The deadline to accept the new policy was originally purposed to take effect by February 8th but mass confusion from users about data sharing led WhatsApp to delay the update and deadline by three months.
WhatsApp has spent those months repeatedly clarifying that the new policy does not affect user chats or other profile information, but is focused on conversations happening between a client and an organization’s customer service on WhatsApp’s business platform.
A WhatsApp spokesperson in late May said that they have come to this decision after holding discussions with various authorities and privacy experts. It is during this same period that the messaging service sued the Indian government over a new regulation that would make people’s private messages traceable by the authorities.
“Civil society and technical experts around the world have consistently argued that a requirement to ‘trace’ private messages would break end-to-end encryption and lead to real abuse” read their statement.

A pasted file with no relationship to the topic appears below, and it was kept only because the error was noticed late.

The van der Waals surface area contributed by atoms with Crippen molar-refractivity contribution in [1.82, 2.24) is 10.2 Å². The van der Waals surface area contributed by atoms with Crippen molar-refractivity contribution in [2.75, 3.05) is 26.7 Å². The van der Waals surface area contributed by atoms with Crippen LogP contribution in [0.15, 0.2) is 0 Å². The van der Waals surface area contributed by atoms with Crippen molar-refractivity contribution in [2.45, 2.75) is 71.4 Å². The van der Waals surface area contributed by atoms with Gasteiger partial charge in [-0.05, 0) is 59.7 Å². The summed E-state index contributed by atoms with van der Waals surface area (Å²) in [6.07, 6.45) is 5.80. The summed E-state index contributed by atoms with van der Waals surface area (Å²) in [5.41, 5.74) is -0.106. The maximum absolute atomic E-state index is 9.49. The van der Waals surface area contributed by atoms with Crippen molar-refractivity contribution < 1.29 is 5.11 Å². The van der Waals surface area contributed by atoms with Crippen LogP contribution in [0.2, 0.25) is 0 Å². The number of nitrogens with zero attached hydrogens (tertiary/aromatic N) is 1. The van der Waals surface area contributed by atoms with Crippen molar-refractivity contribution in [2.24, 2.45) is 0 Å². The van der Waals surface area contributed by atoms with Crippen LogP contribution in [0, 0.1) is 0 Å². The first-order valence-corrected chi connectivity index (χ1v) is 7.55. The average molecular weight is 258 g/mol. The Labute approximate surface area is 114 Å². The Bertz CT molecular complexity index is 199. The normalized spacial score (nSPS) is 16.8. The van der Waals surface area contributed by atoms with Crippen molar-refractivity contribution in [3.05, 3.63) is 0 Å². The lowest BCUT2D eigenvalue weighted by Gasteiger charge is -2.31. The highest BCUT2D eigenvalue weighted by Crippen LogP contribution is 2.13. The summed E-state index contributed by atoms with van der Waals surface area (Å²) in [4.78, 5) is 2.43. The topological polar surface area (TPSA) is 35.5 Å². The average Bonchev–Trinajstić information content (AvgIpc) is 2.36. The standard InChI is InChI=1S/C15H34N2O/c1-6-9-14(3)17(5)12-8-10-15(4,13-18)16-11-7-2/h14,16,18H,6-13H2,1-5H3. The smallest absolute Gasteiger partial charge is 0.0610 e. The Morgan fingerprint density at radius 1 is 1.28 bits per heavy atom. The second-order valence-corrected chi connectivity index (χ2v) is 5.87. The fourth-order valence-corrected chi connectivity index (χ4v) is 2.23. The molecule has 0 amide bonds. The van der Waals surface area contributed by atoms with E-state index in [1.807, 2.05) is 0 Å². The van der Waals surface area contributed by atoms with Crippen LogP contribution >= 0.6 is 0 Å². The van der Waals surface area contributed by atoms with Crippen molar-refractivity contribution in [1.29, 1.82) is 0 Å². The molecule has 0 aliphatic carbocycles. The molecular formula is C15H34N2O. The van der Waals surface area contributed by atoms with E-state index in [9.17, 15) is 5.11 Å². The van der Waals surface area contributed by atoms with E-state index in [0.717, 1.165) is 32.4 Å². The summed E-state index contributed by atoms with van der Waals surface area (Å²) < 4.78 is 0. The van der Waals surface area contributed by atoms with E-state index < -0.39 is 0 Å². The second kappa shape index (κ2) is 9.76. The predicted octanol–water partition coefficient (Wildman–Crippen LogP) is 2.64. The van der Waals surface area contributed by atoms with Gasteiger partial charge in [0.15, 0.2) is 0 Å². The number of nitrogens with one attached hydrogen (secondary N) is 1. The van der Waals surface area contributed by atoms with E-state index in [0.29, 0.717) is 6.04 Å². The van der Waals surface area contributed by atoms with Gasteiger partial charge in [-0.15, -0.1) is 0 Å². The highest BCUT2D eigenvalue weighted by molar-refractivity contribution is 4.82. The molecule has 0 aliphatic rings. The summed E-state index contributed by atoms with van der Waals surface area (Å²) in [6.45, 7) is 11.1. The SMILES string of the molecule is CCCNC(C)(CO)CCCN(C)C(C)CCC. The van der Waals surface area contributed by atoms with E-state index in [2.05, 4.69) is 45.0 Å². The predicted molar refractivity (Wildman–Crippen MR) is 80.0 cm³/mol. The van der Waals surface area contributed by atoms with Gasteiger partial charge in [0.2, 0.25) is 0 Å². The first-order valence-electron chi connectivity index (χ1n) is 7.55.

Although users will no longer lose access to the app if they didn’t agree to the new terms of service agreement, users will still get reminded about the new policy if they haven’t accepted it.
“We will continue to remind users from time to time and let them accept the update, including when they choose to use relevant optional features like communicating with a business that is receiving support from Facebook,” WhatsApp said.